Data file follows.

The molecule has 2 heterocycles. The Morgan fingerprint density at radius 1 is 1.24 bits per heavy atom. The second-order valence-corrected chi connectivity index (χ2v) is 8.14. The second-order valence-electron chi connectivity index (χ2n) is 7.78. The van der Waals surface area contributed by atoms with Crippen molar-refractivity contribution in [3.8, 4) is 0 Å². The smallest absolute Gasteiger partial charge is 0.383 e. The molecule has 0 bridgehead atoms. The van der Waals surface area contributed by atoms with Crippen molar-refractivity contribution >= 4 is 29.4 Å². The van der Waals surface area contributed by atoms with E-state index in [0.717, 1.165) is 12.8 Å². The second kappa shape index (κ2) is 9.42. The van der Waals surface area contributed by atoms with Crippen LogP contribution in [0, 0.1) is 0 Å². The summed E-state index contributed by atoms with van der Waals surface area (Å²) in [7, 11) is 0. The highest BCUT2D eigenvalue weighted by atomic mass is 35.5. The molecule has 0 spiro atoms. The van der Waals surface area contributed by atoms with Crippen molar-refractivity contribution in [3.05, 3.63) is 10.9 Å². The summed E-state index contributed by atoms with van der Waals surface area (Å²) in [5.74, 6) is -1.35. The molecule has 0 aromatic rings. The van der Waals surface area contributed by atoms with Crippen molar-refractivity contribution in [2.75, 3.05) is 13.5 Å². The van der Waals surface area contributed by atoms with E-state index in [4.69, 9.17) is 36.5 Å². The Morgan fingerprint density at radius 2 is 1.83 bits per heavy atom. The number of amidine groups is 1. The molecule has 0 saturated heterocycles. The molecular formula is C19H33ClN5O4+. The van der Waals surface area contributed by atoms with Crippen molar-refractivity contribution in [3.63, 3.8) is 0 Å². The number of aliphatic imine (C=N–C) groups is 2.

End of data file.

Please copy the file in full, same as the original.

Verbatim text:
The molecule has 2 heterocycles. The Morgan fingerprint density at radius 1 is 1.24 bits per heavy atom. The second-order valence-corrected chi connectivity index (χ2v) is 8.14. The second-order valence-electron chi connectivity index (χ2n) is 7.78. The van der Waals surface area contributed by atoms with Crippen molar-refractivity contribution in [3.8, 4) is 0 Å². The smallest absolute Gasteiger partial charge is 0.383 e. The molecule has 0 bridgehead atoms. The van der Waals surface area contributed by atoms with Crippen molar-refractivity contribution >= 4 is 29.4 Å². The van der Waals surface area contributed by atoms with E-state index in [0.717, 1.165) is 12.8 Å². The second kappa shape index (κ2) is 9.42. The van der Waals surface area contributed by atoms with Crippen LogP contribution in [0, 0.1) is 0 Å². The summed E-state index contributed by atoms with van der Waals surface area (Å²) in [7, 11) is 0. The highest BCUT2D eigenvalue weighted by atomic mass is 35.5. The molecule has 0 spiro atoms. The van der Waals surface area contributed by atoms with Crippen molar-refractivity contribution in [3.05, 3.63) is 10.9 Å². The summed E-state index contributed by atoms with van der Waals surface area (Å²) in [5.74, 6) is -1.35. The molecule has 0 aromatic rings. The van der Waals surface area contributed by atoms with Crippen molar-refractivity contribution in [2.75, 3.05) is 13.5 Å². The van der Waals surface area contributed by atoms with E-state index in [4.69, 9.17) is 36.5 Å². The Morgan fingerprint density at radius 2 is 1.83 bits per heavy atom. The number of amidine groups is 1. The molecule has 0 saturated heterocycles. The molecular formula is C19H33ClN5O4+. The van der Waals surface area contributed by atoms with Crippen molar-refractivity contribution in [3.63, 3.8) is 0 Å². The number of aliphatic imine (C=N–C) groups is 2.